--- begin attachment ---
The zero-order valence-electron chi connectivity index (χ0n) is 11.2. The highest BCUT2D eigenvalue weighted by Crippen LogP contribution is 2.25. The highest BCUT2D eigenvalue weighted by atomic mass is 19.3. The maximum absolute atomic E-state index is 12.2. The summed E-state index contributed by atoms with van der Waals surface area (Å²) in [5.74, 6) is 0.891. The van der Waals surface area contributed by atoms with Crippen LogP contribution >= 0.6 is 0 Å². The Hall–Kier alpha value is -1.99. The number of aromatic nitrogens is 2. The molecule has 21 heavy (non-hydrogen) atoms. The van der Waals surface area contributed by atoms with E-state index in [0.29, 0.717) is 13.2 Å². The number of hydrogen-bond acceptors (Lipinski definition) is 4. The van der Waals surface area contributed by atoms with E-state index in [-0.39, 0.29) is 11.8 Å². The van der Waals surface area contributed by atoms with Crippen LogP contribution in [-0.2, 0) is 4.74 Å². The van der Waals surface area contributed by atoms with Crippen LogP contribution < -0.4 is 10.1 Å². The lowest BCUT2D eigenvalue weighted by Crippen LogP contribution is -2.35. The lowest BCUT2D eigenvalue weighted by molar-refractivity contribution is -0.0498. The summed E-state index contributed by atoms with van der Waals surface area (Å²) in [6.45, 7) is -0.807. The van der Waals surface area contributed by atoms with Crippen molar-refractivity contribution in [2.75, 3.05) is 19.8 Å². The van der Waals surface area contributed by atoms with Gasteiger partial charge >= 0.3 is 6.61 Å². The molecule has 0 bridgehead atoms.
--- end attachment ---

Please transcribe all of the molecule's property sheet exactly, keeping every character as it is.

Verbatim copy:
The zero-order valence-electron chi connectivity index (χ0n) is 11.2. The highest BCUT2D eigenvalue weighted by Crippen LogP contribution is 2.25. The highest BCUT2D eigenvalue weighted by atomic mass is 19.3. The maximum absolute atomic E-state index is 12.2. The summed E-state index contributed by atoms with van der Waals surface area (Å²) in [5.74, 6) is 0.891. The van der Waals surface area contributed by atoms with Crippen LogP contribution >= 0.6 is 0 Å². The Hall–Kier alpha value is -1.99. The number of aromatic nitrogens is 2. The molecule has 21 heavy (non-hydrogen) atoms. The van der Waals surface area contributed by atoms with E-state index in [0.29, 0.717) is 13.2 Å². The number of hydrogen-bond acceptors (Lipinski definition) is 4. The van der Waals surface area contributed by atoms with E-state index in [-0.39, 0.29) is 11.8 Å². The van der Waals surface area contributed by atoms with Crippen LogP contribution in [-0.2, 0) is 4.74 Å². The van der Waals surface area contributed by atoms with Crippen LogP contribution < -0.4 is 10.1 Å². The lowest BCUT2D eigenvalue weighted by Crippen LogP contribution is -2.35. The lowest BCUT2D eigenvalue weighted by molar-refractivity contribution is -0.0498. The summed E-state index contributed by atoms with van der Waals surface area (Å²) in [6.45, 7) is -0.807. The van der Waals surface area contributed by atoms with Crippen molar-refractivity contribution in [2.75, 3.05) is 19.8 Å². The van der Waals surface area contributed by atoms with Gasteiger partial charge >= 0.3 is 6.61 Å². The molecule has 0 bridgehead atoms.